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I think my implant needs a root canal

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drsushant's picture
Joined: 14 May 2011

 By Chris Salierno, DDS

About two years ago I inserted a full-arch implant restoration for one of my favorite patients. A periodontist and I had given his remaining mandibular dentition the death sentence (Fig. 1) and treatment planned a screw-retained, acrylic-to-metal, fixed prosthesis, or “hybrid.” After a year of wearing an immediate complete denture as a provisional, my patient was thrilled to throw out the denture adhesive and enjoy eating steak again (Fig. 2).

Fig 1 Salierno June 2012 SRR
Fig. 1: Initial presentation of a patient with severe periodontal bone loss and generalized Class II mobility of mandibular dentition.

Fig 2 Salierno June 2012 SRR
Fig. 2: Completed mandibular “hybrid” restoration on six Neoss implants.

The patient dutifully came in for his six-month recall visits and used an oral irrigator at home. My hygienist used a plastic curette and would remove plaque and calculus where she could find it. The patient would ask me, “How does everything look?”

“Umm ... great!” was my usual response.

After a couple of years of this routine, the patient appeared in my schedule with an odd chief complaint: “I think my implant needs a root canal.” He had spontaneous, intermittent discomfort on one of his anterior implants for a few weeks, and it was slowly getting worse. Clinical inspection revealed some plaque on the abutments (Fig. 3) but nothing out of the ordinary.

Fig 3 Salierno June 2012 SRR
Fig. 3: Plaque accumulation visible on abutments that are not covered by a flange of acrylic.

We decided to remove the prosthesis and have a look. The first thing I noticed was the severe accumulation of calculus on the prosthesis (Figs. 4 and 5). Next I noted the calculus embedded in the peri-implant sulcus of the No. 24 implant (Fig. 6).

Fig 4 Salierno June 2012 SRR

Fig 5 Salierno June 2012 SRR

Figs. 4 and 5: Intaglio surface of prosthesis revealing severe calculus accumulation in the anterior segment.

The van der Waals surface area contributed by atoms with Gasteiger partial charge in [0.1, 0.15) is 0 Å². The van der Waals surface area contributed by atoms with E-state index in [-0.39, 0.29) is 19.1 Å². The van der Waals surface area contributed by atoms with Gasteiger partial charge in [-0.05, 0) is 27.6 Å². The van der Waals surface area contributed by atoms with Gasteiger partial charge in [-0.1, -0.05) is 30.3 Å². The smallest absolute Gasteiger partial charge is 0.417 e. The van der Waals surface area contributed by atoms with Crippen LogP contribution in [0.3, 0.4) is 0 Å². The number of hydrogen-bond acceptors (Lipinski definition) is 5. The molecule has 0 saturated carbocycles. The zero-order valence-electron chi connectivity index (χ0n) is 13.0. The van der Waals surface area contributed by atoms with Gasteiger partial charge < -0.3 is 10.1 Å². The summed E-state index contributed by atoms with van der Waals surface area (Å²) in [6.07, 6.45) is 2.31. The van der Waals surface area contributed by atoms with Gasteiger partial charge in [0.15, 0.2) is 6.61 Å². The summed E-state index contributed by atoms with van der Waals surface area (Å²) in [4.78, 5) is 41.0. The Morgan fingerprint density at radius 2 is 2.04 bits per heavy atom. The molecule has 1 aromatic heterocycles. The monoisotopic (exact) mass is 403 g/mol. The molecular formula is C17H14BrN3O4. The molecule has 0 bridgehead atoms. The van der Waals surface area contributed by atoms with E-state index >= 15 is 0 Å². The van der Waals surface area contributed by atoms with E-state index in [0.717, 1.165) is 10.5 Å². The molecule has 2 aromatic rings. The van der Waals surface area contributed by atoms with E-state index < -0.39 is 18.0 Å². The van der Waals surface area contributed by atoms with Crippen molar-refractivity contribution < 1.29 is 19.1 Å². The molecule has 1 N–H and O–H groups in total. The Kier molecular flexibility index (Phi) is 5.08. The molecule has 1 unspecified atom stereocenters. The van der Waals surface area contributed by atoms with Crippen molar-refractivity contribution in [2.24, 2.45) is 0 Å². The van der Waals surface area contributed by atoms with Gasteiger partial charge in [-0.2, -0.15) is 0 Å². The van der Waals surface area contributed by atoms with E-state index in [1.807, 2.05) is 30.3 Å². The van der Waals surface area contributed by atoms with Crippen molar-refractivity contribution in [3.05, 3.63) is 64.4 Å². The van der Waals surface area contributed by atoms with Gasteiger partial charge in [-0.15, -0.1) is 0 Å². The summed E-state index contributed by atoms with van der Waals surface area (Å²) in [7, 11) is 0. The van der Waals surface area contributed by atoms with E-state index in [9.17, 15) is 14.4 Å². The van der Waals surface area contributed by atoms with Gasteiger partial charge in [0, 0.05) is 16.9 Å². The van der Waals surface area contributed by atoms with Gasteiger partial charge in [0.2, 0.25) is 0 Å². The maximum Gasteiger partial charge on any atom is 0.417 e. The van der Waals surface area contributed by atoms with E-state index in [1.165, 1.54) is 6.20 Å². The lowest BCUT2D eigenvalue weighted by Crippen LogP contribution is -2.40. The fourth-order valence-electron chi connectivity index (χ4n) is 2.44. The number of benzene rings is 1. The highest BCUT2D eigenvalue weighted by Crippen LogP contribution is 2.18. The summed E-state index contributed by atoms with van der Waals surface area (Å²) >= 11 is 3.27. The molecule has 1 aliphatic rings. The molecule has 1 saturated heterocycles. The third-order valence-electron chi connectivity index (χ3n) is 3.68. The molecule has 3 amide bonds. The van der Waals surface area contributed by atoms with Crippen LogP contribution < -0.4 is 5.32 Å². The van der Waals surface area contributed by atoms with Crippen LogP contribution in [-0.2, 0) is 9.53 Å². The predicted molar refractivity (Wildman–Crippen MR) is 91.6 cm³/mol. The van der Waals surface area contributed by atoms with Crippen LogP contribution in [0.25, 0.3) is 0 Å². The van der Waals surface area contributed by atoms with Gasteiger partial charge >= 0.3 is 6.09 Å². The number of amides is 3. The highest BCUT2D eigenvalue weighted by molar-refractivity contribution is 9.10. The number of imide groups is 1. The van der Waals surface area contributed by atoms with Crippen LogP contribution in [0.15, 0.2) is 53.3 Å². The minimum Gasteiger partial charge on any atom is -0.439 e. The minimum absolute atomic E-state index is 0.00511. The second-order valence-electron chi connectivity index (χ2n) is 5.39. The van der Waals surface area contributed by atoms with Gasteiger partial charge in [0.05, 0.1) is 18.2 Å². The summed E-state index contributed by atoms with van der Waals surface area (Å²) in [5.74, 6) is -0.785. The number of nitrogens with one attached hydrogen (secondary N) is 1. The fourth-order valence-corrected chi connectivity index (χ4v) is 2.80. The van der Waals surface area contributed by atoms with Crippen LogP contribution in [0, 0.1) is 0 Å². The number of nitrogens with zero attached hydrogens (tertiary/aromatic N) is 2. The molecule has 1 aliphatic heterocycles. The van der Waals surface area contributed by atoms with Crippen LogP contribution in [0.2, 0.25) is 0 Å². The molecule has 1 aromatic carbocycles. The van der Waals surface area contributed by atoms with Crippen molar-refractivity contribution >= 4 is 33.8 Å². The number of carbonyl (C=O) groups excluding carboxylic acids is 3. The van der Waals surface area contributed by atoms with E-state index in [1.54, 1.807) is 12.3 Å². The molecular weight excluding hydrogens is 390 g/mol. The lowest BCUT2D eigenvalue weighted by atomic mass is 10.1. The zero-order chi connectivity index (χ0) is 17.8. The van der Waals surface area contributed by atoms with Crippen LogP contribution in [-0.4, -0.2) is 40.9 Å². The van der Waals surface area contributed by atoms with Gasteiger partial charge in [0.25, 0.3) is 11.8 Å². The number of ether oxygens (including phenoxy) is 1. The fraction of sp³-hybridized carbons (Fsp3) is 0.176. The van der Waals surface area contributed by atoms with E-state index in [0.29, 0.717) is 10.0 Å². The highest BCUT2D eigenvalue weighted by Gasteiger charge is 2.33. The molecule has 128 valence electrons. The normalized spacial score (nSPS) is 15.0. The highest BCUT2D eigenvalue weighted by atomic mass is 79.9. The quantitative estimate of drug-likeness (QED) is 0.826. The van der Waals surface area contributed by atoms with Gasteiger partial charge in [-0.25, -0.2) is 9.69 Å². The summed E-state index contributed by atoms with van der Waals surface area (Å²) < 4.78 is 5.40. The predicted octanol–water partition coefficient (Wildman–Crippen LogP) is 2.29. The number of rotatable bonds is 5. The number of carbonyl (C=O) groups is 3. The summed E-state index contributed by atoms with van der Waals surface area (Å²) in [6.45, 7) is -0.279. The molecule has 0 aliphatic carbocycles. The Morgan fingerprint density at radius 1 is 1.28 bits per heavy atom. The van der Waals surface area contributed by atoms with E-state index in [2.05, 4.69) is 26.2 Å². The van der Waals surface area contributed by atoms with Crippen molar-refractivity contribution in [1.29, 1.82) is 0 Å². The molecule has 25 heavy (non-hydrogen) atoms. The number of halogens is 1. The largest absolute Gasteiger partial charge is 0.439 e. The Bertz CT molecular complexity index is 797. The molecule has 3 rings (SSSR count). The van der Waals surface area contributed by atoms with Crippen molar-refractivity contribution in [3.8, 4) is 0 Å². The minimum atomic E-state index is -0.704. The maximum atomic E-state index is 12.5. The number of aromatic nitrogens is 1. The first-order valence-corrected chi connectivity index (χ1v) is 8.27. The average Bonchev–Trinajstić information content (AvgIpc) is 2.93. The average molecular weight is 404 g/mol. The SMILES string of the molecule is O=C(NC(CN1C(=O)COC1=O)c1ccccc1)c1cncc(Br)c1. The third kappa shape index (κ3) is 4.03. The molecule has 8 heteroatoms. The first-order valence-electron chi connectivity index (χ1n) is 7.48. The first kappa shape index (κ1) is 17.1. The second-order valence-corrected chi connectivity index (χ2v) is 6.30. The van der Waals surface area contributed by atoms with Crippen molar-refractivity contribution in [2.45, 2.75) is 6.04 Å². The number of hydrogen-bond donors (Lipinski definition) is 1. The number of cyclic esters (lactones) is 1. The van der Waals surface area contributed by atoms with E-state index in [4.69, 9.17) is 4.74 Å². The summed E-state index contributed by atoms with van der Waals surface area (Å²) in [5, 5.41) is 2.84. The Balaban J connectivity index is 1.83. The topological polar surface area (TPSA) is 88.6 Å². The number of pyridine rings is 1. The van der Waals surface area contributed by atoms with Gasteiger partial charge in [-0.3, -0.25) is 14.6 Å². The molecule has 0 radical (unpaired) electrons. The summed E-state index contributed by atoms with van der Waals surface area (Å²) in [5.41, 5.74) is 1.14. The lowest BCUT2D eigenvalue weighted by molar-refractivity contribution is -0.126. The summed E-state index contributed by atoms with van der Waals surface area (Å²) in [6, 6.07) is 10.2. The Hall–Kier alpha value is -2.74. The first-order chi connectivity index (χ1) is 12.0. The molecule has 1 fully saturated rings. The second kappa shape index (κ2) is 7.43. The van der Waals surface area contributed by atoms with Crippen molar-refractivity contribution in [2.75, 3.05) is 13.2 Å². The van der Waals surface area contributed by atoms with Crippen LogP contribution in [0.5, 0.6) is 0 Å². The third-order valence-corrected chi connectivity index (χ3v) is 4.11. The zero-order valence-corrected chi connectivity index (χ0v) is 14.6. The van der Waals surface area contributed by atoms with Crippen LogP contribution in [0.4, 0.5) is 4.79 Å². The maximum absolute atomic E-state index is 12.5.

Fig 6 Salierno June 2012 SRR
Fig. 6: Calculus detected in peri-implant sulcus of the implant in tooth position No. 24.

Removing the calculus from the peri-implant sulcus was accomplished with a plastic curette relatively easily (Fig. 7). More challenging was the removal of the calculus from the intaglio surface of the prosthesis.

Fig 7 Salierno June 2012 SRR
Fig. 7: Calculus is removed with the aid of a plastic curette.

It is a safe assumption that the calculus under the prosthesis and around the implant platform had been accumulating from the day the prosthesis was inserted. Despite good home care and faithful hygiene recall appointments, it should have been assumed that calculus unable to be reached with routine care would accumulate. The “hybrid” prosthesis can introduce unusual prosthetic contours that are difficult, if not impossible, for routine hygiene to access.

After the prosthesis was cleaned and reinserted, the patient was instructed to use a solution of 0.06% chlorhexidine in the oral irrigator reservoir rather than water. At a two-week follow-up, the patient noted the symptoms had been relieved.

While oral irrigation with chlorhexidine will help reduce the plaque and gingivitis, this patient will still need to have his prosthesis removed periodically. How often? Patients who were on three- or four-month hygiene recalls when they had teeth will still generate significant amounts of calculus. In this clinician’s opinion, prosthesis removal on an annual basis may be necessary in order to combat the factors that lead to tooth loss. The goal is to have proactive discussions with patients about their various implant prostheses and determine their ability to be maintained hygienically. Clearly, the retrievability of a prosthesis becomes more critical as more unusual prosthetic contours are introduced.

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